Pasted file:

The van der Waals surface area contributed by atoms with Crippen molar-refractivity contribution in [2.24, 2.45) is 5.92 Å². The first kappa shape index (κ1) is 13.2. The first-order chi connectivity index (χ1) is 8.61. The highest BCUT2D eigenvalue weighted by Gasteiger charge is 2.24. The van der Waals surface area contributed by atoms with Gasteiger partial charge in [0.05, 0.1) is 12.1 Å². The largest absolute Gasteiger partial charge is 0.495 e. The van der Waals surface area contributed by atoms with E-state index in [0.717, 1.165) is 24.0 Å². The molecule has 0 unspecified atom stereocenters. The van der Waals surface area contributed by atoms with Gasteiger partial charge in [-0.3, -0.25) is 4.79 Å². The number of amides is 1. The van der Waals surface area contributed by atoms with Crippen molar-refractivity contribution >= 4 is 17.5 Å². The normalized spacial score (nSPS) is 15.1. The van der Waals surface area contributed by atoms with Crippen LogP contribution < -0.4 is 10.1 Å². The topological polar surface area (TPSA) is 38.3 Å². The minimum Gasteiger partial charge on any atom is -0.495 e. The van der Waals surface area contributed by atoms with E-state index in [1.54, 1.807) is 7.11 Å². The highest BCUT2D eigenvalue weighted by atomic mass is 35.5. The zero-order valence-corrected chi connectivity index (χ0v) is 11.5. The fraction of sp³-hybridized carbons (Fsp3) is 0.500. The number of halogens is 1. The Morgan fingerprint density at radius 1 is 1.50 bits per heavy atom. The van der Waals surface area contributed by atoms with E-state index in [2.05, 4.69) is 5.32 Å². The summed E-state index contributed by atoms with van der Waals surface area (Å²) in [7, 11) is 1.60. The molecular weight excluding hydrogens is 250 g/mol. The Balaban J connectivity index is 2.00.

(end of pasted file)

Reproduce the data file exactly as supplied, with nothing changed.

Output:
The van der Waals surface area contributed by atoms with Crippen molar-refractivity contribution in [2.24, 2.45) is 5.92 Å². The first kappa shape index (κ1) is 13.2. The first-order chi connectivity index (χ1) is 8.61. The highest BCUT2D eigenvalue weighted by Gasteiger charge is 2.24. The van der Waals surface area contributed by atoms with Gasteiger partial charge in [0.05, 0.1) is 12.1 Å². The largest absolute Gasteiger partial charge is 0.495 e. The van der Waals surface area contributed by atoms with E-state index in [0.717, 1.165) is 24.0 Å². The molecule has 0 unspecified atom stereocenters. The van der Waals surface area contributed by atoms with Gasteiger partial charge in [-0.3, -0.25) is 4.79 Å². The number of amides is 1. The van der Waals surface area contributed by atoms with Crippen molar-refractivity contribution >= 4 is 17.5 Å². The normalized spacial score (nSPS) is 15.1. The van der Waals surface area contributed by atoms with Crippen LogP contribution < -0.4 is 10.1 Å². The topological polar surface area (TPSA) is 38.3 Å². The minimum Gasteiger partial charge on any atom is -0.495 e. The van der Waals surface area contributed by atoms with E-state index in [1.54, 1.807) is 7.11 Å². The highest BCUT2D eigenvalue weighted by atomic mass is 35.5. The zero-order valence-corrected chi connectivity index (χ0v) is 11.5. The fraction of sp³-hybridized carbons (Fsp3) is 0.500. The number of halogens is 1. The Morgan fingerprint density at radius 1 is 1.50 bits per heavy atom. The van der Waals surface area contributed by atoms with E-state index in [2.05, 4.69) is 5.32 Å². The summed E-state index contributed by atoms with van der Waals surface area (Å²) in [7, 11) is 1.60. The molecular weight excluding hydrogens is 250 g/mol. The Balaban J connectivity index is 2.00.